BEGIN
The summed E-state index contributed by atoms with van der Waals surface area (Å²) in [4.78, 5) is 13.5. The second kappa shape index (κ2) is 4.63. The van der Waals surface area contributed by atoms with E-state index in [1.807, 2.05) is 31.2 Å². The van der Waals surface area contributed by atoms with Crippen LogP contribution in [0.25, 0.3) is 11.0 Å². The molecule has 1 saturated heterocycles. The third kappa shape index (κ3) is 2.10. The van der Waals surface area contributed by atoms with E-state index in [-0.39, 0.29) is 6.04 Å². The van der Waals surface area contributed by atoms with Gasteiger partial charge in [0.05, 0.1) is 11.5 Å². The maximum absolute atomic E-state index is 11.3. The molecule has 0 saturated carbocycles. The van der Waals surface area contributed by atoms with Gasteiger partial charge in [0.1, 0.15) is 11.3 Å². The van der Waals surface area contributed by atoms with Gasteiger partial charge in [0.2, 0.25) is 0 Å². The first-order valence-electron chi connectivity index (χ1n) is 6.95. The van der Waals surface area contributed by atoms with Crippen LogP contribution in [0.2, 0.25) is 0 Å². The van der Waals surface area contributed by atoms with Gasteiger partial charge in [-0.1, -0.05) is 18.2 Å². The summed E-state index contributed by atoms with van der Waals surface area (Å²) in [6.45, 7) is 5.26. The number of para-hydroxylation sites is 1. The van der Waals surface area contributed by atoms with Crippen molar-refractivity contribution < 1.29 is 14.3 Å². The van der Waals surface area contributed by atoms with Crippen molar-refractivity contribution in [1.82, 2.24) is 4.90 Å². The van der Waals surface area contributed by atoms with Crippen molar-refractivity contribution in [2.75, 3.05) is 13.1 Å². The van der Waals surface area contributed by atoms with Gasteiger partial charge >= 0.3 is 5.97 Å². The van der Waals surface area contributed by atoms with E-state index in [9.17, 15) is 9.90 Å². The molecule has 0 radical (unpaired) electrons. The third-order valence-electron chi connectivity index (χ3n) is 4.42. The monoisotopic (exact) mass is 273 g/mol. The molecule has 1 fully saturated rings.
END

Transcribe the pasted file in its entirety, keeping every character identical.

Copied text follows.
The summed E-state index contributed by atoms with van der Waals surface area (Å²) in [4.78, 5) is 13.5. The second kappa shape index (κ2) is 4.63. The van der Waals surface area contributed by atoms with E-state index in [1.807, 2.05) is 31.2 Å². The van der Waals surface area contributed by atoms with Crippen LogP contribution in [0.25, 0.3) is 11.0 Å². The molecule has 1 saturated heterocycles. The third kappa shape index (κ3) is 2.10. The van der Waals surface area contributed by atoms with E-state index in [-0.39, 0.29) is 6.04 Å². The van der Waals surface area contributed by atoms with Gasteiger partial charge in [0.05, 0.1) is 11.5 Å². The maximum absolute atomic E-state index is 11.3. The molecule has 0 saturated carbocycles. The van der Waals surface area contributed by atoms with Gasteiger partial charge in [0.1, 0.15) is 11.3 Å². The van der Waals surface area contributed by atoms with Gasteiger partial charge in [0.2, 0.25) is 0 Å². The first-order valence-electron chi connectivity index (χ1n) is 6.95. The van der Waals surface area contributed by atoms with Crippen LogP contribution in [0.2, 0.25) is 0 Å². The van der Waals surface area contributed by atoms with Gasteiger partial charge in [-0.1, -0.05) is 18.2 Å². The summed E-state index contributed by atoms with van der Waals surface area (Å²) in [6.45, 7) is 5.26. The number of para-hydroxylation sites is 1. The van der Waals surface area contributed by atoms with Crippen molar-refractivity contribution < 1.29 is 14.3 Å². The van der Waals surface area contributed by atoms with Crippen molar-refractivity contribution in [1.82, 2.24) is 4.90 Å². The van der Waals surface area contributed by atoms with Crippen molar-refractivity contribution in [2.75, 3.05) is 13.1 Å². The van der Waals surface area contributed by atoms with Gasteiger partial charge >= 0.3 is 5.97 Å². The van der Waals surface area contributed by atoms with E-state index in [9.17, 15) is 9.90 Å². The molecule has 0 radical (unpaired) electrons. The third-order valence-electron chi connectivity index (χ3n) is 4.42. The monoisotopic (exact) mass is 273 g/mol. The molecule has 1 fully saturated rings.